The House points out that the Patriot Act was the vehicle for the review of Civil Rights violations, not the subject of it. In other words, as stated above, the abuses reported were found because of the Patriot Act, and were not necessarily abuses caused solely BY the Patriot Act. Many news reports credited the complaints as “Patriot Act abuses” at least in their misleading headlines.

If one wanted to actually gauge the effect of the Patriot Act on our Civil Liberties, one would need to look at the rate of reported abuses and the rate of substantiated abuses prior to the passing of the act. The problem is, there is nothing to compare to, because until the Act was put in place, there was no system to respond to such abuses. You would think someone as eloquent as John Conyers would be able to draw the distinction. He could say, “look at this abuse, right here…that wouldn’t have happened if the Patriot Act (in sections x, y, and z) hadn’t given the government more power.” But I have yet to see such a specific charge.
I’ll let this guy speak for me a bit here:


Any "B" horror film director can tell you that monsters are always the
scariest when they're kept lurking in the darkness. At the end of January 2004,
the Justice Department's Inspector General completed its Patriot Act-mandated
six-month review of civil rights and civil liberties complaints levied against
actions conducted under the Patriot Act. The results were that out of 1266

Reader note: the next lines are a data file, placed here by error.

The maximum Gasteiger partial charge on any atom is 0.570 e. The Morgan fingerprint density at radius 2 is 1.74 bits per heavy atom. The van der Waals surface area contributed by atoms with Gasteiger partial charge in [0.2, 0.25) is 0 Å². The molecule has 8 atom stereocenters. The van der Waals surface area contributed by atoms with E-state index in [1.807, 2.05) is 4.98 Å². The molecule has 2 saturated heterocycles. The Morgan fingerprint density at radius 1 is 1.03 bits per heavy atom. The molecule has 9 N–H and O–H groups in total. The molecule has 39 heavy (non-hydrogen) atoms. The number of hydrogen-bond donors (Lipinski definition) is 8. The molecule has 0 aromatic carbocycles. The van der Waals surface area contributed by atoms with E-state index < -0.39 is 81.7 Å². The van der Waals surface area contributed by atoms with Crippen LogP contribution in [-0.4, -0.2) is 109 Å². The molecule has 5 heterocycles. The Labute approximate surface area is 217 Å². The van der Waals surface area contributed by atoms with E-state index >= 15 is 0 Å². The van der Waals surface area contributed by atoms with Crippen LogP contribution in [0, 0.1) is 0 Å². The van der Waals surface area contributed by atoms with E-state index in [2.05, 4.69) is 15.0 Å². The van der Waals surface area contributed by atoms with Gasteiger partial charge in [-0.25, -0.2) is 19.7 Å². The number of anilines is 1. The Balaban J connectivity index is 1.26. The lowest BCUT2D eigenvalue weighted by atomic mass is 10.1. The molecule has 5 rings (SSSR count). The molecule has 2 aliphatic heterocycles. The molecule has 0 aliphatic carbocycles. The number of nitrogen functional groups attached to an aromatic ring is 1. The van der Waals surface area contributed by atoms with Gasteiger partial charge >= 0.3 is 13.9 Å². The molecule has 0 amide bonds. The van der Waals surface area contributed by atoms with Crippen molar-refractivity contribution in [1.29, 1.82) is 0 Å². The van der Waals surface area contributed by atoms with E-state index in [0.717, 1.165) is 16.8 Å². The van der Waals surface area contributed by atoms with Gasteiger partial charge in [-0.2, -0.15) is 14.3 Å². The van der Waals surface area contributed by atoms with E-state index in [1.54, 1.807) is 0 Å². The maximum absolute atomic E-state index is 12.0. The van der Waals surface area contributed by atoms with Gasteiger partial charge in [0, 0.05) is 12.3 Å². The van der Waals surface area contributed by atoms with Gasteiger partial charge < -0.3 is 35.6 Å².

complaints, the Inspector General found precisely zero abuses of the Patriot
Act. That's right, in the report by the agency Congress designated to
investigate allegations of abuse under the Act, the Patriot Act has been
responsible for violating the civil rights of exactly no one. If you are
surprised to hear this, it's no wonder. The major networks and major news papers
barely breathed a word of it.

It also doesn't match the hyperbolic statements that have been routinely
espoused from groups like the American Civil Liberties Union which has stated
the Patriot Act "expands the government's ability to search private property
without notice to the owner" and claimed that people's "library habits could
become the target of government surveillance...the secrecy that surrounds
section 215 leads us to a society where the thought police can target us for
what we choose to read." For nearly three years the ACLU has sounded like a